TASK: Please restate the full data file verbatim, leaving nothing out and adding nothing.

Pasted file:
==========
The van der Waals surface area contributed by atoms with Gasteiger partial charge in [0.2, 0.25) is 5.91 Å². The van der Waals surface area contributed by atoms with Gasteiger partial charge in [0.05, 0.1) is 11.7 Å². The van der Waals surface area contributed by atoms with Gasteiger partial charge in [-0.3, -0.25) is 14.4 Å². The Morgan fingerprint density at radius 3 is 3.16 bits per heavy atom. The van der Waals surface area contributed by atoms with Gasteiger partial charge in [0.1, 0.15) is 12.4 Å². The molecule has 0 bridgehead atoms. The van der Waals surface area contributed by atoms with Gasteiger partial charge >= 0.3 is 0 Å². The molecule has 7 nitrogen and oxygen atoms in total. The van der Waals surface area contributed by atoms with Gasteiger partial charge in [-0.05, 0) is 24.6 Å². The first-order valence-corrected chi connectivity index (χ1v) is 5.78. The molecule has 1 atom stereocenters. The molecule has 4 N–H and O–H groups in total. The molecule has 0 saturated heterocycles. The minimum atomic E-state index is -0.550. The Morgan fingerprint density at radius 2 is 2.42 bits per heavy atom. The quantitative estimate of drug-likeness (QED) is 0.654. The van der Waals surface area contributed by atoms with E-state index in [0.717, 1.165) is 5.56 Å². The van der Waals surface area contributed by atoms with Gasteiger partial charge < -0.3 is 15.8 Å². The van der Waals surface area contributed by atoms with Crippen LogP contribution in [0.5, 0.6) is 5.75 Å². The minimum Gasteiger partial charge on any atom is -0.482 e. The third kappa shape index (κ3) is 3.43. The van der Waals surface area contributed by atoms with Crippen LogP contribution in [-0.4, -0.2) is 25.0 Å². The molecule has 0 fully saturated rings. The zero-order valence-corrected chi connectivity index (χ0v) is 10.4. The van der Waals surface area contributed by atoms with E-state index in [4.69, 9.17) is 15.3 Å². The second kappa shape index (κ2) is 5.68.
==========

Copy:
The van der Waals surface area contributed by atoms with Gasteiger partial charge in [0.2, 0.25) is 5.91 Å². The van der Waals surface area contributed by atoms with Gasteiger partial charge in [0.05, 0.1) is 11.7 Å². The van der Waals surface area contributed by atoms with Gasteiger partial charge in [-0.3, -0.25) is 14.4 Å². The Morgan fingerprint density at radius 3 is 3.16 bits per heavy atom. The van der Waals surface area contributed by atoms with Gasteiger partial charge in [0.1, 0.15) is 12.4 Å². The molecule has 0 bridgehead atoms. The van der Waals surface area contributed by atoms with Gasteiger partial charge >= 0.3 is 0 Å². The molecule has 7 nitrogen and oxygen atoms in total. The van der Waals surface area contributed by atoms with Gasteiger partial charge in [-0.05, 0) is 24.6 Å². The first-order valence-corrected chi connectivity index (χ1v) is 5.78. The molecule has 1 atom stereocenters. The molecule has 4 N–H and O–H groups in total. The molecule has 0 saturated heterocycles. The minimum atomic E-state index is -0.550. The Morgan fingerprint density at radius 2 is 2.42 bits per heavy atom. The quantitative estimate of drug-likeness (QED) is 0.654. The van der Waals surface area contributed by atoms with E-state index in [0.717, 1.165) is 5.56 Å². The van der Waals surface area contributed by atoms with Gasteiger partial charge < -0.3 is 15.8 Å². The van der Waals surface area contributed by atoms with Crippen LogP contribution in [0.5, 0.6) is 5.75 Å². The minimum Gasteiger partial charge on any atom is -0.482 e. The third kappa shape index (κ3) is 3.43. The van der Waals surface area contributed by atoms with Crippen LogP contribution in [-0.4, -0.2) is 25.0 Å². The molecule has 0 fully saturated rings. The zero-order valence-corrected chi connectivity index (χ0v) is 10.4. The van der Waals surface area contributed by atoms with E-state index in [4.69, 9.17) is 15.3 Å². The second kappa shape index (κ2) is 5.68.